The overall quality of a product and the precision of its construction can be effectively communicated through its carefully considered form. This is certainly the case with the SC+P Turntable, which uses the combination of high-quality materials, precision engineering and a visually striking design to emphasize the state of the art components that reside within its body.
The undeniably beautiful device is made up of a striking framework that draws attention towards the vinyl that sits at the center. The result of this skeleton-like form is the exposure of the mechanics and electronics that allow the device to function. This has lead to every single component being designed with immense attention to design and a very sharp eye!
We challenge you to find a turntable that comes even close to the beauty of this one!
By Chris Heinonen
This post was done in partnership with Wirecutter. When readers choose to buy Wirecutter's independently chosen editorial picks, Wirecutter and Engadget may earn affiliate commission. Read the full guide to turntables.
As someone who won't turn down an invite to a barbecue, the one thing missing in my life is a grill. That's the part about living in New York City that saddens me. So, when McCormick invited me to check out its new concept grill, the SUMR HITS 5000,...
If I were to redesign the toaster myself, the vinyl turntable probably wouldn’t be my first point of inspiration. It wouldn’t even feature in the top 5, to be completely honest. That being said, Yu-Hsiang Lin’s toaster draws a link between cooking bread with heat, and playing music from a grooved disc. Rather humorously named “Another Toaster”, this bread-toasting machine uses a turntable, and a rod-shaped heated coil that periodically, and uniformly, cooks a piece of rotating bread.
At its best, the design is unusual, and begs to be prototyped. A coil sits within what would be the turntable’s arm, while the bread rests on the rotating platform. The arm evenly distributes heat on one side of the bread (and even comes with a heat-adjustment knob to change toast-intensity). It’s a fun exercise in mashing up two products to create one, but I doubt anyone would want to use Another Toaster, especially since you’d need to flip the bread to Side B if you want an evenly cooked piece of toast!
As a fitting companion to our favorite (and perhaps the most controversially popular) music playback device, the Elbow Cassette Player, Louis Berger’s oTon is a quirky playback device for serious design junkies and audiophiles.
With a design that’s audacious enough to get me to quit Spotify to listen to LP discs full time, the oTon is vertical, exposes most of the vinyl disc, and is practically completely transparent… a design choice that makes the album art on the vinyl discs visible during playback. The oTon works by wirelessly sending audio to a nearby speaker (it doesn’t come with an in-built speaker, as you’ll clearly be able to see), but another interesting little feature is the oTon’s ability to rip audio from the vinyl discs and export them to your phone, to listen to while on the go!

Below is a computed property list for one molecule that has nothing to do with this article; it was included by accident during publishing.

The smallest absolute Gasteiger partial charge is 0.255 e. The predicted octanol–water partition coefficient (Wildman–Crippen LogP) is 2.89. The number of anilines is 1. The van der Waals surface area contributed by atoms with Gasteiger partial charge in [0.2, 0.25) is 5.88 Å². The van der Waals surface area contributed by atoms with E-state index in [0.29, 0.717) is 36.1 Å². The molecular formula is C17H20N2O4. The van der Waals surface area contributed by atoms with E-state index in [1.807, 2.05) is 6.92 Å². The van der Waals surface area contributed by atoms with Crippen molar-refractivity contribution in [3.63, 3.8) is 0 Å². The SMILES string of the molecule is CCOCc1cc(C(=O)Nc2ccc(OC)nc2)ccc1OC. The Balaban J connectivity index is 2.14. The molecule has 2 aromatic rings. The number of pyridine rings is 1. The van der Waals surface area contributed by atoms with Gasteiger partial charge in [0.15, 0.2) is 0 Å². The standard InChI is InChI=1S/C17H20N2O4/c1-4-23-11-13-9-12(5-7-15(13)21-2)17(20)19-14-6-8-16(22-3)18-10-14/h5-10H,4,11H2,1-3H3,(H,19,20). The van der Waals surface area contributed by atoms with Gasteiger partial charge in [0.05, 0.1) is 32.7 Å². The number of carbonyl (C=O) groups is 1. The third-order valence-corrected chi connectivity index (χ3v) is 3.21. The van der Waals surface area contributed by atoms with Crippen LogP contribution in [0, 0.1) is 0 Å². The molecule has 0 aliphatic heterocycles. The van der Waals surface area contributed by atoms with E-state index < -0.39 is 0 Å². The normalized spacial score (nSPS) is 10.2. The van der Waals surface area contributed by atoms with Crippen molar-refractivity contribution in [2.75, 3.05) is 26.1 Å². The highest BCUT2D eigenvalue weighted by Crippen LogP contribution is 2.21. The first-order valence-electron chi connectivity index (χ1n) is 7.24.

This post was done in partnership with Wirecutter. When readers choose to buy Wirecutter's independently chosen editorial picks, it may earn affiliate commissions that support its work. Read Wirecutter's continuously updated list of deals here.
It wouldn't be CES without a few turntable announcements, and Sony is unveiling a new model of its own this week. The PS-LX310BT is a wireless turntable with Bluetooth connectivity for playing your vinyl collection over wireless speakers. Don't worry...
What is it about people incorporating music into their bathrooms? First, we had the musical instrument bathroom, and now check out this bathroom that has a sink that resembles a DJ’s console. Time to wash up with Sir Suds-A-Lot.
Designed by Gianluca Paludi, these turntable-inspired sinks from Olympia Ceramica will be a hit among wealthy DJs. This collection of bathroom basins is simply called Vinyl, and features sinks that look like a turntable setup. Each circular basin resembles the platter, and the faucet looks like a turntable’s tonearm. The tonearm doesn’t raise and lower like a real one, but maybe it can swivel from side to side. I’m not sure.
This setup includes a countertop with control knobs that regulate the water pressure and temperature. The cabinet has a drawer with a Bluetooth music amplifier and speaker inside as well. Those small holes are just for the speaker. Then there’s the stand that has a lower tier which supports a tempered glass shelf for fresh towels and other stuff. The upper tier has a rigid leather bag to hold smaller things.
The sink is available in either single or double-vanity designs, and there’s also a matching equalizer mirror with LEDs to go with. All those wealthy DJs out there can now have a luxury bathroom to go with their trade.
So you want to start collecting vinyl. Great! Record sales have been steadily climbing, and in March, physical music outsold downloads for the first time in six years. You might've even started buying vinyl already to get in on the action. But given...
You can pair a turntable with a multi-room audio setup (Sonos even offers a bundle), but that usually means wiring your record player into that setup at some point. Yamaha thinks it can do better. Its newly launched MusicCast Vinyl 500 turntable uses...